The strong rise on 6/21/11 was followed by another rise on the next day to form yet another 1 Down (when USERX declined by 1 penny on 6/20/11) and 2 Up run pattern. But this run pattern was occurring at a low (as opposed to at a high). If USERX had risen 5% or more during that 2-day rise, the run pattern would have meant (historically) that the intermediate-term low had formed, but late-day selling on 6/22/11 held the gold stocks down to only a 3.5% rise over those two days. Therefore, that was not a clear sign of the intermediate-term low. Moreover, gold bullion had risen for 7 consecutive days as of 6/22/11 (the repeated all-time record is 8 consecutive daily rises), so gold was overdue for a decline and plunged $52.40 during the two days after those 7 consecutive daily rises.

That brings us to up to this weekend. The gold stocks actually held up very well during gold’s 2-day decline last week, refusing to go below the 6/16/11 low when USERX hit/touched the 221 index. Last week was the first week in months that gold declined while the gold stocks remained flat (a positive divergence). And Friday’s decline back down to USERX 16.13 once again hit/touched that 221 index without generating a sell signal. As I’m writing this on Monday morning (6/27/11), the gold stocks are rather flat, but no matter what happens into today’s close, that 221 index cannot generate its sell signal today. But USERX will need to rise within the next 2 trading days to once again avoid that index signal.


The gold stocks are finally showing some positive (bullish) signs after performing so miserably relative to gold bullion over the past few months. They’ve “held up” while gold declined last week. They’ve fallen into 221 index support, but have avoided (so far) selling that important long-term index. The run pattern into this past weekend was yet another potentially classic 1 Down, 2 Up, and long run down. The run down into this weekend was only 2 days in length and I do not know if USERX will close higher or lower today. But a strong run down here could form the intermediate-term low. The other (and preferred) way of forming the corrective low from the December 2010 high in the gold stocks is for prices to rise over the next 1.5 weeks into an index sell signal to mark another high and then for the gold stocks plus gold to plunge into a true SKI buy signal. Yes, that would sell the 221 index, but it would be a true SKI buy and a subsequent rise would simply generate another multi-year 221 index buy signal.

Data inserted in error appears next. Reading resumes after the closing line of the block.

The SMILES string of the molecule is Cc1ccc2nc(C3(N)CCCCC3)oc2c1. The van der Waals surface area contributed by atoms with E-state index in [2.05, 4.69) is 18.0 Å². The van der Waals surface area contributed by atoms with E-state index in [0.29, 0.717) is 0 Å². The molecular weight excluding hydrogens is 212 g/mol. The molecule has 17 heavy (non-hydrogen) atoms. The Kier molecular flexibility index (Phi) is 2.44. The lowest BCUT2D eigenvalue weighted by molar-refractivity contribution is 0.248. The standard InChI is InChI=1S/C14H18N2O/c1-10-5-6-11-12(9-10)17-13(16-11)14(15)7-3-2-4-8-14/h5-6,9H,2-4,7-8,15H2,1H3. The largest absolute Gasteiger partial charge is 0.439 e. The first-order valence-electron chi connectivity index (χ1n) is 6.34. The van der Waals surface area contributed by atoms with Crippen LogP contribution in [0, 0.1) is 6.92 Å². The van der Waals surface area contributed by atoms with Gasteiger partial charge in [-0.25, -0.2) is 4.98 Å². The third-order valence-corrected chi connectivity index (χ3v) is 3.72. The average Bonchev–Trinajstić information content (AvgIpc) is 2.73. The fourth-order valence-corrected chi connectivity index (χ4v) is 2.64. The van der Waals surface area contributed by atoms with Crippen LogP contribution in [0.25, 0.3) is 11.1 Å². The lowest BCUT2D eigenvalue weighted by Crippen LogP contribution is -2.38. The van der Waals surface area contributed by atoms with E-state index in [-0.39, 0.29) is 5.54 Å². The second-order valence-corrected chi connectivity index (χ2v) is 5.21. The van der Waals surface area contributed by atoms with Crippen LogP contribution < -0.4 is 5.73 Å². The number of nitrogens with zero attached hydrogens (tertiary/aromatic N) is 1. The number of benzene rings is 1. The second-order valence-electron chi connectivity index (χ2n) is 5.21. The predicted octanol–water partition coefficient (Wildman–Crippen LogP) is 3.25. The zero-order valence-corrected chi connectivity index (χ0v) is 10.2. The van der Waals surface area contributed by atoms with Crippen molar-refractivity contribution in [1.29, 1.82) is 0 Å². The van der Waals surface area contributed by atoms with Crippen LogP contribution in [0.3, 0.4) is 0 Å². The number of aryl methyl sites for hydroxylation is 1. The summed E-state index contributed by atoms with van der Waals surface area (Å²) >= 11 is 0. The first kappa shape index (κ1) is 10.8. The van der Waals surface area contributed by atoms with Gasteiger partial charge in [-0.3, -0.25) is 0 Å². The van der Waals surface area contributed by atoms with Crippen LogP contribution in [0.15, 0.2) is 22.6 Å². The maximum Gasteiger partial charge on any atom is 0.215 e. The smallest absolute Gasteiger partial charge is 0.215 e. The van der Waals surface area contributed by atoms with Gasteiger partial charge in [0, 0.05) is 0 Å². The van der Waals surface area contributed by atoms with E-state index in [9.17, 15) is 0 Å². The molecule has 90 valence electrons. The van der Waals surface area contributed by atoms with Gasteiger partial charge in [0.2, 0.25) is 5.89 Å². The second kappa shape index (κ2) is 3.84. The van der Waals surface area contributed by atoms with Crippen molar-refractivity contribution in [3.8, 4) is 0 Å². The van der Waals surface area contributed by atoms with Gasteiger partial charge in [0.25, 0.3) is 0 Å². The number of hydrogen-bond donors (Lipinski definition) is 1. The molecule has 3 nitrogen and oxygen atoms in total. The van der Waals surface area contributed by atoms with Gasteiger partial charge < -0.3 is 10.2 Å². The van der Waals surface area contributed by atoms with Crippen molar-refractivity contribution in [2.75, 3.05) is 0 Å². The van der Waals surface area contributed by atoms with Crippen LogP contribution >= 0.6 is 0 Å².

Therefore, as of today, SKI remains in cash but the bullish probabilities are increasing for an approaching important low in the gold stocks.

Best Wishes, Jeff

P.S. I’m sorry for the one-day delay in writing this Update. I was traveling for my eldest son’s engagement party and “final” graduation from residency in Dallas. Those were quite joyous occasions! Now let’s form the gold stock low over the next 1 to 3 weeks for some monetary pleasure….

If you are interested in following and learning more about the SKI indices, I'll write another Report in three weeks or you can shell out the big bucks for a SKI subscription. Weekly Updates are available by subscribing for a month (or longer if you're wise and cheap enough to want to save money) at my website for the princely sum of $25 (for a one month subscription) or more ($200 for an annual subscription). I also provide more frequent intra-week messages/alerts at a slightly higher price along with access to our informative Forum and a managed gold futures program. The precious metals are in a very long-term (decade+) up-trend but are the most precarious, volatile, and psychologically difficult market in the world (in my opinion). That's the way it's always been.


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Jeffrey M. Kern,Ph.D., is an academic psychologist with a specialty in the measurement and prediction of human behavior. The communications provided are for informational purposes only and are not intended to be investment advice or recommendations for specific investment decisions. Dr. Kern is not a registered investment advisor, but is registered as a commodity trading advisor (CTA). The information provided is considered accurate, but cannot be guaranteed. Investments/trading in narrow market segments or gold futures is for individuals willing to accept a higher level of risk for the opportunity of greater returns. Past performance is no guarantee of future performance. His website is